The Divorce and Remarriage Jewish Betrothal theory is that the “except it be for fornication” (Mat 19:9) exception given by Jesus was only concern the end of Jewish betrothals or engagements and not concerning ending a marriage with divorce and remarrying.
The follow are some objections to the Jewish Betrothal theory.
1. Can Todays Formal Engagement Be Broken — This position creates a pre-marriage relationship which is adultery to break and marry anyone else. If this is the case with Jewish Betrothal then this may also mean today when a formal engagement is made, broke, and one of the two parties marries someone else they are in adultery.
2. Two Account Of The Same Discussion Can’t Mean Two Different Things — It appears that the Mathew 19 and Mark 10 are two accounts of the same occurrence. With the Jewish Betrothal theory we now have Matt 19:9 teaching on an engagement issue and Mark 10:11 dealing with a marriage issue. It can’t be both, it must be one or the other.
Clearly Mark 10 is dealing with marriage. If Mark 10 and Matthew 19 are the same accounts then Matthew 19 must also be dealing with the very same issue that Mark 10 was dealing with. You can’t take two accounts that are the same and make one mean one thing and the other mean something different.
3. Porneia Translated Immorality Not Fornication — As the KJV has become less used and less relevant the Jewish Betrothal theory has taken on a second object to overcome. Most new translations translate Porneia in Mat 19:9 as immorality (NIV, NASB, NKJV) or unchastity (AMP). Out of 22 modern English translations that Bible Gateway offers only 4 (KJV, ASV, NJ21, DT) translate porneia as fornication.
4. Out Of Context — The context of Matthew 19:9 is found in Mathew 9:3-12. The context of the first question Jesus is asked (vs3) was about marriage not about Jewish Betrothal. The reasoning Jesus uses in his answer (vs4-6) is concerning marriage not Jewish Betrothal. The second question (vs7) that Jesus was asked deals with Deut 24:1-2 which has nothing to do with betrothal. To apply his answer (v8-9) to Jewish Betrothal is to take verse 9 completely out of context.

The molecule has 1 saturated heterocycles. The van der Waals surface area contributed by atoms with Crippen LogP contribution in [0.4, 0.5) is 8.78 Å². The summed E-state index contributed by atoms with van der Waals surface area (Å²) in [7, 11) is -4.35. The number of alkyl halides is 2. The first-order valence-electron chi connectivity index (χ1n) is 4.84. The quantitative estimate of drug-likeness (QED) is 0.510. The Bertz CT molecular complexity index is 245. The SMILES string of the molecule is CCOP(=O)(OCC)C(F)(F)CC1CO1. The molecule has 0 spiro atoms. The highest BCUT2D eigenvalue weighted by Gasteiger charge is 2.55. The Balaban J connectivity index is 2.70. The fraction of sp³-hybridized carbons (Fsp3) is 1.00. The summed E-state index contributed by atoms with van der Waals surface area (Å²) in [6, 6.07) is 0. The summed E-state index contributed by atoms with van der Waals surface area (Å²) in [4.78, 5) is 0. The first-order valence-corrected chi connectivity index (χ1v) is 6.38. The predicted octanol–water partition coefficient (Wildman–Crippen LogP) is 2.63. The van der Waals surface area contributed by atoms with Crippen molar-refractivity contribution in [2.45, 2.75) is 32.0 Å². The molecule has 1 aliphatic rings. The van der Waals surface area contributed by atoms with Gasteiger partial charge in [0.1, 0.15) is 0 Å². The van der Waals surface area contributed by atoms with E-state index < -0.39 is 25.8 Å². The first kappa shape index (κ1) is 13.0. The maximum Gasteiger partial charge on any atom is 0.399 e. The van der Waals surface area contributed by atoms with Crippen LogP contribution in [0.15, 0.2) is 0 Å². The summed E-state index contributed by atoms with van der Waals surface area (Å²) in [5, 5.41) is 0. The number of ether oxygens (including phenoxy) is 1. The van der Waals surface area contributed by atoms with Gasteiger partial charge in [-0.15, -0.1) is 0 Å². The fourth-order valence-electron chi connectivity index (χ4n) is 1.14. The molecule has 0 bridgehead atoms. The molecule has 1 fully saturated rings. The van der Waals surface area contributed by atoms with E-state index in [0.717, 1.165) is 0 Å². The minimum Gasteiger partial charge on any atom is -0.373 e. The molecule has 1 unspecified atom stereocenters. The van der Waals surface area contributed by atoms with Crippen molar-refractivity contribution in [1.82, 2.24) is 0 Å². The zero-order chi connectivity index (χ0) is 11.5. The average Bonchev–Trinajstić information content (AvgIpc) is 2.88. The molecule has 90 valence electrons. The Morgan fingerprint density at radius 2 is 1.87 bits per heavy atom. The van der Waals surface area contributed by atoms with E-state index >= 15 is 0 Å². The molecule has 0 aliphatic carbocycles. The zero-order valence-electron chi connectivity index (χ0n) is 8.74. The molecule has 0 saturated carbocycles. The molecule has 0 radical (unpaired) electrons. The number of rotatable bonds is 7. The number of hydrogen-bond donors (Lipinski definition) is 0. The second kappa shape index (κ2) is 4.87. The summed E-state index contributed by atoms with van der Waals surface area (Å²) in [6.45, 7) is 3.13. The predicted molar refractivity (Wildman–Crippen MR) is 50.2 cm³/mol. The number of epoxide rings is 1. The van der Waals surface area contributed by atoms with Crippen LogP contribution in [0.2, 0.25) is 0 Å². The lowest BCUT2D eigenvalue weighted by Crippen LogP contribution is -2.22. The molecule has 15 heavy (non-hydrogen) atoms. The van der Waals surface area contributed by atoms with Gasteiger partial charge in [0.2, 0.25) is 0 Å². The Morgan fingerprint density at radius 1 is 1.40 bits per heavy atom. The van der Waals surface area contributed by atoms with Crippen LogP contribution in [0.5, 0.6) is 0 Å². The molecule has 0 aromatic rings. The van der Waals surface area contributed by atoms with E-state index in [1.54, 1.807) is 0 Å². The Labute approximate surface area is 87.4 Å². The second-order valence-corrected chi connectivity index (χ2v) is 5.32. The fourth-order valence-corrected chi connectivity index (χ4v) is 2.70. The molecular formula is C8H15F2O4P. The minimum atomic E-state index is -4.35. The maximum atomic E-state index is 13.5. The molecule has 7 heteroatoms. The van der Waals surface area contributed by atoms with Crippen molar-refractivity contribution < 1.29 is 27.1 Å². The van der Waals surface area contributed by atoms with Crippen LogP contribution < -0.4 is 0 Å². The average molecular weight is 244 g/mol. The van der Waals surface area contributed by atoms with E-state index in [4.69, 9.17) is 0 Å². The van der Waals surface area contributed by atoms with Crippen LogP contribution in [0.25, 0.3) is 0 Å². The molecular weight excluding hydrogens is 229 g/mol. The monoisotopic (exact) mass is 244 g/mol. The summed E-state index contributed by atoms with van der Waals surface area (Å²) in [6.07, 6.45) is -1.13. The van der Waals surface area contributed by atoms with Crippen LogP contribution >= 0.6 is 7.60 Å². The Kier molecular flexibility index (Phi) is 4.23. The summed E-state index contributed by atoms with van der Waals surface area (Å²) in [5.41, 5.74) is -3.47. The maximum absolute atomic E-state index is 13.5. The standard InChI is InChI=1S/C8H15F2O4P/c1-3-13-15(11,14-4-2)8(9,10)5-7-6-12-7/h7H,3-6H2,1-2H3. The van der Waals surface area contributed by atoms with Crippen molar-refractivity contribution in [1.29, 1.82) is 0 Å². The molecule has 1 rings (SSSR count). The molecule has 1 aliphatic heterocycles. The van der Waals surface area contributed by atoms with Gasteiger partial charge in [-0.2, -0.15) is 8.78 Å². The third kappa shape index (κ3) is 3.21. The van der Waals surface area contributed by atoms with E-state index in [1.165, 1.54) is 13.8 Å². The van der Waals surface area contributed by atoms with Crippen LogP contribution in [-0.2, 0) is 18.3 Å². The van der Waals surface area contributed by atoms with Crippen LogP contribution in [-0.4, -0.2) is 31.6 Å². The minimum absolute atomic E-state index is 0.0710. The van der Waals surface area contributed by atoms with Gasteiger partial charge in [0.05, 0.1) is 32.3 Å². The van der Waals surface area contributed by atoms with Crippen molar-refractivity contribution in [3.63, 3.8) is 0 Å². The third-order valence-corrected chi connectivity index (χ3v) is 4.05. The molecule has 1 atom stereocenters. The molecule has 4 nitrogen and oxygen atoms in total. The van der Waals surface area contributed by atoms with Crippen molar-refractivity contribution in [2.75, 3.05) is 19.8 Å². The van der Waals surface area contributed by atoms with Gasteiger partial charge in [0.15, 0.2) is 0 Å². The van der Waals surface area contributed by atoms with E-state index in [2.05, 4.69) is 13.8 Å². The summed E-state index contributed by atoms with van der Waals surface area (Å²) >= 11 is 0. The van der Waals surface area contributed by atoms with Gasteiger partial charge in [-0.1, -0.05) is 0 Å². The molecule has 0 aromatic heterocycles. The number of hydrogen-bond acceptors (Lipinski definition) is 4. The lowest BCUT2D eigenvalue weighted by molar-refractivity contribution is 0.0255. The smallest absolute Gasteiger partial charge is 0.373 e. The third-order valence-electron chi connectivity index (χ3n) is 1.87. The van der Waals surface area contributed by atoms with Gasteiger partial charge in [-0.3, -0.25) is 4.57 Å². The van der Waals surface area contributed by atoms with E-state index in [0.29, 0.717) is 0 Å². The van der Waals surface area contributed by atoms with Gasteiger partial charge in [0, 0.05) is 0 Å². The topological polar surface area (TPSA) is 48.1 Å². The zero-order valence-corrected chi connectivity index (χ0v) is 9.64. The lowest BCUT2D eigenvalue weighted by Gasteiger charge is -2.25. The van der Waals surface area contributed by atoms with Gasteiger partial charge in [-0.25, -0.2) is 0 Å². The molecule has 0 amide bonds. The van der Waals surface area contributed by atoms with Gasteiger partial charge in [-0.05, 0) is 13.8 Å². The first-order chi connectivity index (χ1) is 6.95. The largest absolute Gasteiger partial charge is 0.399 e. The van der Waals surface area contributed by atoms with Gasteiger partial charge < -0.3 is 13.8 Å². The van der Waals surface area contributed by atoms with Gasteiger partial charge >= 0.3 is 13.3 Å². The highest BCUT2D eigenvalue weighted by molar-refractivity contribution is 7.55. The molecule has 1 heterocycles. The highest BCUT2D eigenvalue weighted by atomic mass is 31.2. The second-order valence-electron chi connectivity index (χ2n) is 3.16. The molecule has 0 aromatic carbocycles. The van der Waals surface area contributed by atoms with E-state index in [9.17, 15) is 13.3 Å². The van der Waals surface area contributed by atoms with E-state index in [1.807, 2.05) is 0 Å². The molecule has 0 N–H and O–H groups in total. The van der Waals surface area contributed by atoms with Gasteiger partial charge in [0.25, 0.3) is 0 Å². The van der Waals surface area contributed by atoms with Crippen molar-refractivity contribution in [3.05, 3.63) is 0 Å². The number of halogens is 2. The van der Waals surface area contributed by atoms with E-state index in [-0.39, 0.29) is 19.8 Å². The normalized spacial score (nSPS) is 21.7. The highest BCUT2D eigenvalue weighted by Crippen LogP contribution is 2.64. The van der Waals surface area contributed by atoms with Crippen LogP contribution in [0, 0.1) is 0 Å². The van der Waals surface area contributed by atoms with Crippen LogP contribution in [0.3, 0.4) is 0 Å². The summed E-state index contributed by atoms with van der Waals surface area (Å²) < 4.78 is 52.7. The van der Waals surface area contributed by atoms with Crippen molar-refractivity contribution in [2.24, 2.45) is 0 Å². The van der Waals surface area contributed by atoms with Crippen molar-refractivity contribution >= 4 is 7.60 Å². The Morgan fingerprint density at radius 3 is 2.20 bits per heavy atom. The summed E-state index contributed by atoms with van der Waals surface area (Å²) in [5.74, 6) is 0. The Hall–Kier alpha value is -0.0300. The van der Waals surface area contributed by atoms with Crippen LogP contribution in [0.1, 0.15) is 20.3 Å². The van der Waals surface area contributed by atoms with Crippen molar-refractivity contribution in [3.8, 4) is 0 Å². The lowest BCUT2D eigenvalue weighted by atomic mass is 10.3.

5. Betrothal Was Also A Gentile Practice — Betrothal was also a practice among the Romans. If it is adultery to remarry after break a betrothal agreement for any other reason than fornication, why would this be left out in Mark’s account to the Gentiles.
The King James Only position is very hard to maintain and the position to translate porneia in Mat 19:9 as fornication is equally difficult to maintain. This has made the Jewish Betrothal theory much more difficult to maintain as the KJV translation is used less.
6. Creates Insurmountable Objections — While the Jewish Betrothal theory is one way to try to bring Mat 19:9 into agreement with Mark 10:2-12 , Luke 16:18, Rom 7:1-3, and 1Cor 7:11,29; it also creates additional difficulties of its own as does McFall’s and Kulikovsky’s positions. I would hold that the difficulties created by either McFall’s or Kulikovsky’s position are easier to overcome than the objections that the Jewish Betrothal theory presents.
Further I would hold that the Jewish Betrothal theory creates insurmountable objections to the degree that it will cause people to reject what the new covenant scriptures on divorce and remarriage in Mark 10:2-12 , Luke 16:18, Rom 7:1-3, and 1Cor 7:11,29. They will instead add the exception clause from Mat 19:9 to all the other scriptures. Both McFall’s and Kulikovsky’s positions bring all new covenant scriptures into agreement and the objections to their positions are fewer and easier to explain.